Assessment and Evaluation of Psychosocial Programming for Crisis-Affected Children: A good practice initiative

In recent years, the devastating consequences of crises across the globe have engendered enormous interest in the psychosocial effects of complex emergencies on children, families and communities. Many humanitarian aid and relief organizations have developed projects to address these issues. Though the need for such interventions may be clear, however, the field is characterized by a lack of consensus on goals, strategies and best practice for supporting young people. In particular, definitions of psychosocial wellbeing and the principles that should guide related assessments and program implementation and evaluation remain a focus of considerable debate. Recognizing this diversity of conceptual approaches, five humanitarian agencies and five academic institutions established the Psychosocial Working Group (PWG) in 2000 to address debates about the psychosocial impacts of complex emergencies on crisis-affected populations globally.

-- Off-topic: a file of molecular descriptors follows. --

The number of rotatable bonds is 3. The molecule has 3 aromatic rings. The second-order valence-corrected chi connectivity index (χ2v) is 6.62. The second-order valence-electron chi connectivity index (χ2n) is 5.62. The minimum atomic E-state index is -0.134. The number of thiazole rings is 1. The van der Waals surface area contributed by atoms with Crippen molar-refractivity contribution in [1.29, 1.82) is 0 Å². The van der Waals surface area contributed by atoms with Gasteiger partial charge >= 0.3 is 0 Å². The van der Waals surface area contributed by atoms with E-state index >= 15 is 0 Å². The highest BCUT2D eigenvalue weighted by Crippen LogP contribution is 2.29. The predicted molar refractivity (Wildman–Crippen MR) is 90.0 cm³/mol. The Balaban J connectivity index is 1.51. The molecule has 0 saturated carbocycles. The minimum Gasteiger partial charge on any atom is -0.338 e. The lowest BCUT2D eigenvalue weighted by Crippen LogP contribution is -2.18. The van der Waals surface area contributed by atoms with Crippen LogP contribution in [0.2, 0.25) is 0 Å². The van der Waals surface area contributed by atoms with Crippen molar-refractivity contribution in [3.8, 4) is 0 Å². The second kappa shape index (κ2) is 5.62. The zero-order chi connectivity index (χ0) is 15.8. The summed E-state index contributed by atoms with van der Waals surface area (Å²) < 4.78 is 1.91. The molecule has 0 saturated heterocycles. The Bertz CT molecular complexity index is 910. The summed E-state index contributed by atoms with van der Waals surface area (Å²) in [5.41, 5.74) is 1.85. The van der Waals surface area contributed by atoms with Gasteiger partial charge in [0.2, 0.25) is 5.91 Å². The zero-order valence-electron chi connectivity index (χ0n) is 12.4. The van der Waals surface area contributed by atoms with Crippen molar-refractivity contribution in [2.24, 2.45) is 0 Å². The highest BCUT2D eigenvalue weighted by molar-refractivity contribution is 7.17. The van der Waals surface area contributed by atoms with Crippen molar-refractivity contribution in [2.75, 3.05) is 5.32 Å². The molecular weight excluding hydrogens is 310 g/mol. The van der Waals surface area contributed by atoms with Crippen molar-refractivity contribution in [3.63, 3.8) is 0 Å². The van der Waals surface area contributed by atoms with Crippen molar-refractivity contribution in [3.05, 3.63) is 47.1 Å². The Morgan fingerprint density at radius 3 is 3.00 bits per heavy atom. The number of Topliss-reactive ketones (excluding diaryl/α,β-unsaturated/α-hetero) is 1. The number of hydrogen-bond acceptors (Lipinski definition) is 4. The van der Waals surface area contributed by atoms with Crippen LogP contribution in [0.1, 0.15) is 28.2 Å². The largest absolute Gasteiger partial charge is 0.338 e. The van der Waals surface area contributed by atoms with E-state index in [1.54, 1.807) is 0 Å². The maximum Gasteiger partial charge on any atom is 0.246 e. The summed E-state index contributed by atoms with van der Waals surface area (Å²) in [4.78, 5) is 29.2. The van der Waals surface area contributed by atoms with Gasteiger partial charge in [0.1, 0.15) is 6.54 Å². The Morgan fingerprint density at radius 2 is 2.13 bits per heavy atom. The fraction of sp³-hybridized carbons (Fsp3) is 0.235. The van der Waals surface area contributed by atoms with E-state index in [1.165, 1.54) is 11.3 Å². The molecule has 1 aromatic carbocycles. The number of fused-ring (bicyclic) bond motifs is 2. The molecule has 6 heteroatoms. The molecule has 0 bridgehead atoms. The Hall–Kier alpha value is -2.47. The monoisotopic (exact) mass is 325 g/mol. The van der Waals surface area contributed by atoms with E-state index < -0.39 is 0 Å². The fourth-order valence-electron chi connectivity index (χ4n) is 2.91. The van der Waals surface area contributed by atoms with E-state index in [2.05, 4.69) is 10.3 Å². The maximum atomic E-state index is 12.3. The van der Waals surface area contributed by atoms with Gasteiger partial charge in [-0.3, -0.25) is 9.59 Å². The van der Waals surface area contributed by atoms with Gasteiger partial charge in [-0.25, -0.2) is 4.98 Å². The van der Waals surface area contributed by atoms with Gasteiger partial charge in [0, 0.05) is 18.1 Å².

This paper reviews existing concepts, methods and tools used by UN agencies, humanitarian organizations and academic researchers for assessing children’s psychosocial wellbeing and evaluating subsequent interventions. It highlights examples of best practice and makes recommendations regarding some basic principles and minimum standards for working with children. It is designed to promote sharing of lessons learned and a cross-fertilization of assessment and evaluation strategies. This paper should be considered a “working document” insofar as its dissemination among colleagues in the field and at headquarters will provide critical review and further input from a variety of disciplines, cultural settings and regional perspectives.

 

Published 2018-07-11